Past Exhibits

Where We Live: A North Carolina Portrait

Saturday, March 5, 2016 - 9:00am to Sunday, June 26, 2016 - 5:00pm
Alex Harris, Amanda Berg, Rachel Boillot, Jennifer Stratton
Rubenstein Photography Gallery

In the fall of 1971, under the auspices of the new Public Policy program at Duke University, documentary photographer Alex Harris began his first assignment: to photograph substandard housing and living conditions in North Carolina.

The Self-Care Exhibit: A Word & Image Act of Self-Preservation & Political Warfare

Friday, March 4, 2016 - 9:00am to Sunday, May 15, 2016 - 6:00pm
By The Beautiful Project
Juanita Kreps Gallery, Center for Documentary Studies

Caring for myself is not self-indulgence, it is self-preservation, and that is an act of political warfare. —Audre Lorde, poet, scholar, feminist, and activist

Aunties: The Seven Summers of Alevtina and Ludmila

Saturday, November 7, 2015 - 9:30am to Sunday, February 28, 2016 - 5:00pm
Nadia Sablin
Rubenstein Photography Gallery

Nadia Sablin was chosen by renowned curator and historian Sandra S. Phillips to win the seventh biennial Center for Documentary Studies/Honickman First Book Prize in Photography for her series Aunties.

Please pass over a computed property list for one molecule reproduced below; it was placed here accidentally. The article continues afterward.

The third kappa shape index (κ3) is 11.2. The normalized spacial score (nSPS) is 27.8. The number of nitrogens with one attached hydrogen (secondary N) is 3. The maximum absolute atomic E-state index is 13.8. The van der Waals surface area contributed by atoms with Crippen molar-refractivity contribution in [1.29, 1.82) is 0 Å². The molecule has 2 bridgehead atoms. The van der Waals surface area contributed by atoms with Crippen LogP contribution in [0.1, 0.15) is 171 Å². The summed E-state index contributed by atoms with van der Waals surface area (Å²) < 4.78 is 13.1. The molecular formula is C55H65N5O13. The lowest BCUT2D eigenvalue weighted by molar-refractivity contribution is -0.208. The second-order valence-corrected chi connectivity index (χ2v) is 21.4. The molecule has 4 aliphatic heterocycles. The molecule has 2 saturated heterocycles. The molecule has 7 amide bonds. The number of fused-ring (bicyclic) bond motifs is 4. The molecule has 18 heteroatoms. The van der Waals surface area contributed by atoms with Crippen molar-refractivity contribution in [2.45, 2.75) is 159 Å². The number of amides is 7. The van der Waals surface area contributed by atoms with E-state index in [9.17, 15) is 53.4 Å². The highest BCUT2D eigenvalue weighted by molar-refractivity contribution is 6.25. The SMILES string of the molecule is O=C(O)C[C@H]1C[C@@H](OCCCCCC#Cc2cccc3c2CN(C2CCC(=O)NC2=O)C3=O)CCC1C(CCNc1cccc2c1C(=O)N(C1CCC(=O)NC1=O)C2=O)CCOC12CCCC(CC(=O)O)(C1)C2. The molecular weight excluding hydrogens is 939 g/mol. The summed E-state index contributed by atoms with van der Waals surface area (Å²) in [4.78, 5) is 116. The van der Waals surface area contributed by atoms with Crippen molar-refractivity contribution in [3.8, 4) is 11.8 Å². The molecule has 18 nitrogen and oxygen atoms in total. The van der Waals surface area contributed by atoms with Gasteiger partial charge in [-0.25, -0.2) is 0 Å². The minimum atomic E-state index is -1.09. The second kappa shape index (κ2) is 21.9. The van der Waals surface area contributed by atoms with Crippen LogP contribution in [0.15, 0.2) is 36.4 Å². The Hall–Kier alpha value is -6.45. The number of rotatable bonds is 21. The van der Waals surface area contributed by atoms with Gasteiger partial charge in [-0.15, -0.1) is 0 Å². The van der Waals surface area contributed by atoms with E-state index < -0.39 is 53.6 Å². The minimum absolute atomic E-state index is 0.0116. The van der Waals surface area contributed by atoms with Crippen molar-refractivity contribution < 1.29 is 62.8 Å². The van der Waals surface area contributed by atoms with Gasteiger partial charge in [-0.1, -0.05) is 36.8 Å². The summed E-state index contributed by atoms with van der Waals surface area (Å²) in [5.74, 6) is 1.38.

South Side

Thursday, October 29, 2015 - 9:00am to Saturday, February 27, 2016 - 5:00pm
Jon Lowenstein
Juanita Kreps Gallery

Artist Jon Lowenstein was awarded a solo show at CDS as part of the Lange-Taylor Prize, which he won in 2014 for South Side, his project about the Chicago neighborhood where he has lived and worked for over a decade. The $10,000 prize supports documentary artists, working alone or in teams, whose extended fieldwork projects rely on the interplay of words and images.

Road Through Midnight: A Civil Rights Memorial

Monday, August 10, 2015 - 9:00am to Saturday, October 17, 2015 - 5:00pm
Jessica Ingram
Kreps Gallery

In 2006, while exploring downtown Montgomery, Alabama, Jessica Ingram found herself standing on the former Court Square slave market. The historical marker presented facts, including the dollar values paid for slaves, but said nothing about the meaning of the place.

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